If your shower caulking is peeling up or lifting shortly after you have applied it, you may want to look at several possible causes.
First off, I wouldn’t re-caulk a shower unless it was completely dry. Applying caulking to a damp or wet surface is a sure way for the caulking to fail. Also, make sure you remove all of the old caulking. This can be as easy as pulling the length of it out of the joint, or as difficult as breaking up concrete.
Use a quality product. Don’t go cheap on the caulking here folks. I’ve followed up people that have used water soluble caulking and other products that have no business being in a shower. Use silicone caulking specifically designed for wet areas. Reading the label will pay dividends. Also, before you apply the new caulking, clean the surfaces that the caulking will be adhering to. You really can’t expect great results if the surfaces the caulking bonds to are covered in scale and deposits, right?
While you have the old caulking removed, its probably a good idea to inspect the joint for water damage issues and fix them now. The problem will grow and cost more over time.
Once you have applied the silicone caulking, don’t use the shower for 24 hours. You want to let the product set up and hold before you let the water attack it.
You get done showering and there is water on the floor outside of the shower. How does this happen? Well, if you are the owner of a tub/shower enclosure (aka tub doors), it may be the result of a poor installation and lack of caulking.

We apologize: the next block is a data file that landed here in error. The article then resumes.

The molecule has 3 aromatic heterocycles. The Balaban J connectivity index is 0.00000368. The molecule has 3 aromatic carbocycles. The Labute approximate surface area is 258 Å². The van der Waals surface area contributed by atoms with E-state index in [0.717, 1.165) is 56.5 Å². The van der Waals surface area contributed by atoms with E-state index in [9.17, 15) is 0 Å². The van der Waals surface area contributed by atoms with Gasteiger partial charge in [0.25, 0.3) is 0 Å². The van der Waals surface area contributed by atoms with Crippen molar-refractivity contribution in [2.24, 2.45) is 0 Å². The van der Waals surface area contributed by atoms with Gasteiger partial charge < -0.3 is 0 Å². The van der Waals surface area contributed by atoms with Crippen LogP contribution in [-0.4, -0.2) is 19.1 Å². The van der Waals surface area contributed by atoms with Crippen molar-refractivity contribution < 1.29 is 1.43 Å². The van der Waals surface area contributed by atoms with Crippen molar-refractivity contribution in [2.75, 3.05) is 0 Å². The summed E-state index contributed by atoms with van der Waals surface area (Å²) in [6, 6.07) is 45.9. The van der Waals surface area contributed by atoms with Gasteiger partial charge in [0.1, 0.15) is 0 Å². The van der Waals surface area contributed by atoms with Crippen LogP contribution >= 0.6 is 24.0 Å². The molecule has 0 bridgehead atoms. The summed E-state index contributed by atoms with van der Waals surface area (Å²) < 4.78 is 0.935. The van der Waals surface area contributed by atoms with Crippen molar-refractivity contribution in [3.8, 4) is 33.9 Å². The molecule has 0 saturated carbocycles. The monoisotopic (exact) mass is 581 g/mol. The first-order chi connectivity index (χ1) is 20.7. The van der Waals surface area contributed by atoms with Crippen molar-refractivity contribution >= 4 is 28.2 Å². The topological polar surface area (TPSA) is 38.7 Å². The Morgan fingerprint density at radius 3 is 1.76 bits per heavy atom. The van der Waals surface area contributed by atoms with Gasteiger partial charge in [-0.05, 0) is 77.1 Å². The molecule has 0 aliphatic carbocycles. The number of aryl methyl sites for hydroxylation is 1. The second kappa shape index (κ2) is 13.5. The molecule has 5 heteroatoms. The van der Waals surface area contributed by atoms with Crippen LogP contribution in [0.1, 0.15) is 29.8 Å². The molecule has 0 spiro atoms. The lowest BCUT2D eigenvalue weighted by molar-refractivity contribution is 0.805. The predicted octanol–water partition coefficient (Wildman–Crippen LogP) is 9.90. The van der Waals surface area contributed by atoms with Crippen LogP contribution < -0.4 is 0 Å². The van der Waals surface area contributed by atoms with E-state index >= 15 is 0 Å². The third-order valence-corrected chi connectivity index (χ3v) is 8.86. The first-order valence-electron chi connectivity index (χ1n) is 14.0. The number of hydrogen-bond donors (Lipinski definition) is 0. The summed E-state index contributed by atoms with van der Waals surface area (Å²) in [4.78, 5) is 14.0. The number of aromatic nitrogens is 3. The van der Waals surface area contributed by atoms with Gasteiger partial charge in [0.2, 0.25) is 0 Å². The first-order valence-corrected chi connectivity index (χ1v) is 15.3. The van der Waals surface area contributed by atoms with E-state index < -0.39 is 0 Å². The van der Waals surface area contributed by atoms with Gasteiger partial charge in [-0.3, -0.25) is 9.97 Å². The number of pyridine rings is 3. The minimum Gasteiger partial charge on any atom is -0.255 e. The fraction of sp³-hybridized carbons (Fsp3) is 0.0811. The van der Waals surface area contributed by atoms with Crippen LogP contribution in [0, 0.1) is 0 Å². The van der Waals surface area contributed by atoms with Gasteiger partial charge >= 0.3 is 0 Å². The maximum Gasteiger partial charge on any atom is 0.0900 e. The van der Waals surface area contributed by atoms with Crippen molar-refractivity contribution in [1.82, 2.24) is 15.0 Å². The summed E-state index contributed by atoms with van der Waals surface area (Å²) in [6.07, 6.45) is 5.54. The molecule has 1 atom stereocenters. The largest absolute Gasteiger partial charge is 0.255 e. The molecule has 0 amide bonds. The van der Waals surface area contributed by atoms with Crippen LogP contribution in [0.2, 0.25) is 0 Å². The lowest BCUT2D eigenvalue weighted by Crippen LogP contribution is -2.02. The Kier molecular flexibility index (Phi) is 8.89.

Many people get tired of a shower curtain. You have a tub/shower combo and finally decide to install some sliding doors on the top of the tub. If these aren't installed correctly, you can get a leak, particularly if they haven't correctly done shower caulking.
The tracks to these types of doors are secured to the top of the tub with a couple of thick beads of caulking, which will keep water from running underneath the track and over the top of the tub. This bottom track is held in place by the side rails which sit in the bottom track and keep it place. This connection must be caulked or when water gets into the track it will leak out and over the tub. These side tracks are then screwed into the walls of the surround.
Once the enclosure is in place, the inside perimeter of the tub enclosure is caulked to keep water from leaking. You should have caulking under the bottom track, where the side tracks meet the bottom track, and along the inside perimeter of the enclosure.
Additionally, the tub doors should be adjusted so that they completely close against the side rails.
There are two methods you can use for dispensing caulking when caulking a shower or tub. One is using a caulking gun and the other is a squeeze tube (think toothpaste). I am not a big fan of the squeeze tube as you have to squeeze the tube with your hands while trying to keep the nozzle tip in the right location. This gets hard to do especially near the end of the tube. Sure, you can get the caulk out of the tube, but it's going to be messy.
The caulking gun solves this. By having a trigger to squeeze there is much less fatigue on your hand. This leaves your other hand free to guide the tip of the caulking tube exactly where you want it. This makes for a quick, clean application.
A caulking tube made for a gun has a hard exterior, as opposed to a soft squeeze tube. To load the gun, pull the rod out of the rear of the gun, insert the tube, then push the rod up to meet the tube or just squeeze the trigger until snug.